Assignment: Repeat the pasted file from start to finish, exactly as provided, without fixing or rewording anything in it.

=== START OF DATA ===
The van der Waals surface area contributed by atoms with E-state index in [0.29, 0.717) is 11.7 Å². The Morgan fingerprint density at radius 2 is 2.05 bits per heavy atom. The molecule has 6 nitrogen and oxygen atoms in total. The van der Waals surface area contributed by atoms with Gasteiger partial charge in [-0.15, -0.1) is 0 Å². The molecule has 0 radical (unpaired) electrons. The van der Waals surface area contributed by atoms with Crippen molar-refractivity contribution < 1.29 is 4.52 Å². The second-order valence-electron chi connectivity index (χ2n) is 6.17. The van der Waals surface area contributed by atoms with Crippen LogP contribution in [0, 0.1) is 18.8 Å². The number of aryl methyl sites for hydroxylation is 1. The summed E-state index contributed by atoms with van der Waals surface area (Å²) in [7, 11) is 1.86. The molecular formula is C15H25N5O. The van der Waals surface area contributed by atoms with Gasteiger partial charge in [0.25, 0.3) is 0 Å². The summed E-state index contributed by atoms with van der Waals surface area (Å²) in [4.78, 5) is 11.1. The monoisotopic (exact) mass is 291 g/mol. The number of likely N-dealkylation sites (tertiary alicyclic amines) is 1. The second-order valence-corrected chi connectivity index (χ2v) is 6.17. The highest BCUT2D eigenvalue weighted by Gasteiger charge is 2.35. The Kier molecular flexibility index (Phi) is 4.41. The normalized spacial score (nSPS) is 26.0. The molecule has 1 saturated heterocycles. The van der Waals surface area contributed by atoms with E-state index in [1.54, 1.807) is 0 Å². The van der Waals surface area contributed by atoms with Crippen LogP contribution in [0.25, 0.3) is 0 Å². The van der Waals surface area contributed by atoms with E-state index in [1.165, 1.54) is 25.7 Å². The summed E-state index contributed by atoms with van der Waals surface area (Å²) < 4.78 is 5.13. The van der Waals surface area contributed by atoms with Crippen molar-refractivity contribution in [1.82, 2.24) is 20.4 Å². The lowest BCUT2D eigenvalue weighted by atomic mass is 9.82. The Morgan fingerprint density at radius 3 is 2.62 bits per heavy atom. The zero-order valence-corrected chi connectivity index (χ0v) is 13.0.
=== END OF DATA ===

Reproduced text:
The van der Waals surface area contributed by atoms with E-state index in [0.29, 0.717) is 11.7 Å². The Morgan fingerprint density at radius 2 is 2.05 bits per heavy atom. The molecule has 6 nitrogen and oxygen atoms in total. The van der Waals surface area contributed by atoms with Gasteiger partial charge in [-0.15, -0.1) is 0 Å². The molecule has 0 radical (unpaired) electrons. The van der Waals surface area contributed by atoms with Crippen molar-refractivity contribution < 1.29 is 4.52 Å². The second-order valence-electron chi connectivity index (χ2n) is 6.17. The van der Waals surface area contributed by atoms with Crippen LogP contribution in [0, 0.1) is 18.8 Å². The number of aryl methyl sites for hydroxylation is 1. The summed E-state index contributed by atoms with van der Waals surface area (Å²) in [7, 11) is 1.86. The molecular formula is C15H25N5O. The van der Waals surface area contributed by atoms with Gasteiger partial charge in [0.25, 0.3) is 0 Å². The summed E-state index contributed by atoms with van der Waals surface area (Å²) in [4.78, 5) is 11.1. The monoisotopic (exact) mass is 291 g/mol. The number of likely N-dealkylation sites (tertiary alicyclic amines) is 1. The second-order valence-corrected chi connectivity index (χ2v) is 6.17. The highest BCUT2D eigenvalue weighted by Gasteiger charge is 2.35. The Kier molecular flexibility index (Phi) is 4.41. The normalized spacial score (nSPS) is 26.0. The molecule has 1 saturated heterocycles. The van der Waals surface area contributed by atoms with E-state index in [1.54, 1.807) is 0 Å². The van der Waals surface area contributed by atoms with Crippen LogP contribution in [0.25, 0.3) is 0 Å². The van der Waals surface area contributed by atoms with E-state index in [1.165, 1.54) is 25.7 Å². The summed E-state index contributed by atoms with van der Waals surface area (Å²) < 4.78 is 5.13. The van der Waals surface area contributed by atoms with Crippen molar-refractivity contribution in [1.82, 2.24) is 20.4 Å². The lowest BCUT2D eigenvalue weighted by atomic mass is 9.82. The Morgan fingerprint density at radius 3 is 2.62 bits per heavy atom. The zero-order valence-corrected chi connectivity index (χ0v) is 13.0.